In God’s kingdom, we are not only subject to duty for life, but already guilty of rebellion and desertion. “All we like sheep have gone astray.” Isa. 53:6. “Every mouth is stopped, and all the world become guilty before God.” Rom. 3:19. And the penalty is eternal death! “The wages of sin is death.” Rom. 6:23. The court has already set, the sentence is passed, and mercy alone stays the execution for a time. “He that believeth not is condemned already.” John 3:18. Now, could a criminal under a human government hope, in this case to find a substitute? He must take the criminal’s place for his whole term of service, to bear his toils, dangers and sicknesses, and at the end he must die for his crimes. Could money buy such a sacrifice? Could love persuade to it? But this is what Christ undertook for us. “Christ hath redeemed us from the curse of the law, being made a curse for us.” Gal. 3:13. And the death He died for us had the bitterness of spiritual as well as bodily death. Oh wondrous love! Christ “commends His love toward us, in that while we were yet sinners He died for us.” Sinner, will you not henceforth say, “The love of God constrains me?” 2 Cor. 5:14.

And this suggests that…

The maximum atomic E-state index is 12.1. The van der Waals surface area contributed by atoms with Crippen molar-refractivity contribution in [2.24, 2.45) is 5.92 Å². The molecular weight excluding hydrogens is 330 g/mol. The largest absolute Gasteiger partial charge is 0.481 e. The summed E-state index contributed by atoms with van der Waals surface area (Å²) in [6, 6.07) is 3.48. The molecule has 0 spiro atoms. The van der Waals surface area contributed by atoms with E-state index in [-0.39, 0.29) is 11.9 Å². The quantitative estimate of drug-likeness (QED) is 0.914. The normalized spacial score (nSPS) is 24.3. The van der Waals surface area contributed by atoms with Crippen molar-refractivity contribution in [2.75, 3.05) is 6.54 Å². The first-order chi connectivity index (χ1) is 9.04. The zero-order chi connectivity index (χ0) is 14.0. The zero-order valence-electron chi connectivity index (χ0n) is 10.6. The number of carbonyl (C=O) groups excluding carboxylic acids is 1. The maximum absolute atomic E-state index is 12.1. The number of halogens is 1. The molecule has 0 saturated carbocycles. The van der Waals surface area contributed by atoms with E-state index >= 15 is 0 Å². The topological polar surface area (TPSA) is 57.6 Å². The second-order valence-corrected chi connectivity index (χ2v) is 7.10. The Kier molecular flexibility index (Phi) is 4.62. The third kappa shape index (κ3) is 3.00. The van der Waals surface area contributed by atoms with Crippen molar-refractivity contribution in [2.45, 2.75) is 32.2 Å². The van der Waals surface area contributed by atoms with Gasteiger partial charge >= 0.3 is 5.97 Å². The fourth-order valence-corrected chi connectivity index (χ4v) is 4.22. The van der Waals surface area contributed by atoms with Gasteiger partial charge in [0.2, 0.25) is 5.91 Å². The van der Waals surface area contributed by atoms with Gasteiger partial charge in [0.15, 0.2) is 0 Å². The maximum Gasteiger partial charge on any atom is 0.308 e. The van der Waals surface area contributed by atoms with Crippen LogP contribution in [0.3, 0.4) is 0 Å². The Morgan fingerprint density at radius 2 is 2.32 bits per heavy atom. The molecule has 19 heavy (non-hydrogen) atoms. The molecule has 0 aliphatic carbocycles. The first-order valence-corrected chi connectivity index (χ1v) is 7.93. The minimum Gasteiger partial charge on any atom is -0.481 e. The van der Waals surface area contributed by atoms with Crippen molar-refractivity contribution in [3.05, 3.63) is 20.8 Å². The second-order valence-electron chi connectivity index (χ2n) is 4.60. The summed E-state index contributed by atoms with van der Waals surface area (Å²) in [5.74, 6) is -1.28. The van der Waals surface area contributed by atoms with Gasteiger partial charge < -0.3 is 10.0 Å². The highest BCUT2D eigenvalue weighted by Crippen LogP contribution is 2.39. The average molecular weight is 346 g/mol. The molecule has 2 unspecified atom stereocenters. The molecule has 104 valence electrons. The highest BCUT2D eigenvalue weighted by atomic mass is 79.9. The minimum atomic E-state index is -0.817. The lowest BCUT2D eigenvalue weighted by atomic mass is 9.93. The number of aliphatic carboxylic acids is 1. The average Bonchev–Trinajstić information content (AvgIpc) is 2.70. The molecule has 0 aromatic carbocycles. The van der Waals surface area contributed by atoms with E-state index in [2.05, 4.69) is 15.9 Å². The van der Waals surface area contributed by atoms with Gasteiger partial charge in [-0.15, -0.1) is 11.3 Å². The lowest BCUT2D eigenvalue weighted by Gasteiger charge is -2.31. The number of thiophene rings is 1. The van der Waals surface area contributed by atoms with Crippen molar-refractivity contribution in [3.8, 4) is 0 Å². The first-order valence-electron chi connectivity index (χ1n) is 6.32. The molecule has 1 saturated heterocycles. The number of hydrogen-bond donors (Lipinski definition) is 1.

If you were a soldier and had not deserted the colors of your country, an accepted substitute would free you from all service and punishment. You are guilty of desertion toward God, and are also bound to pay a service to which sin utterly disables you through your own folly and fault. From these obligations Christ frees you, but it is only to bind you to His service more firmly by love. Now you should follow the Captain of your salvation with all your might, longing to follow Him better, not from fear of being shot for desertion (that danger is gone if Christ died for us), nor from fear of losing emoluments (they are already earned for us by our Substitute, and paid in advance to true believers), but because He asks us to follow Him. And now, if we love Him, we would die for Him were it necessary, because He died for us. If we do not love Him, it is proof that He never became our Substitute. “Now are ye My friends, if ye do whatsoever I command you.” John 15:14.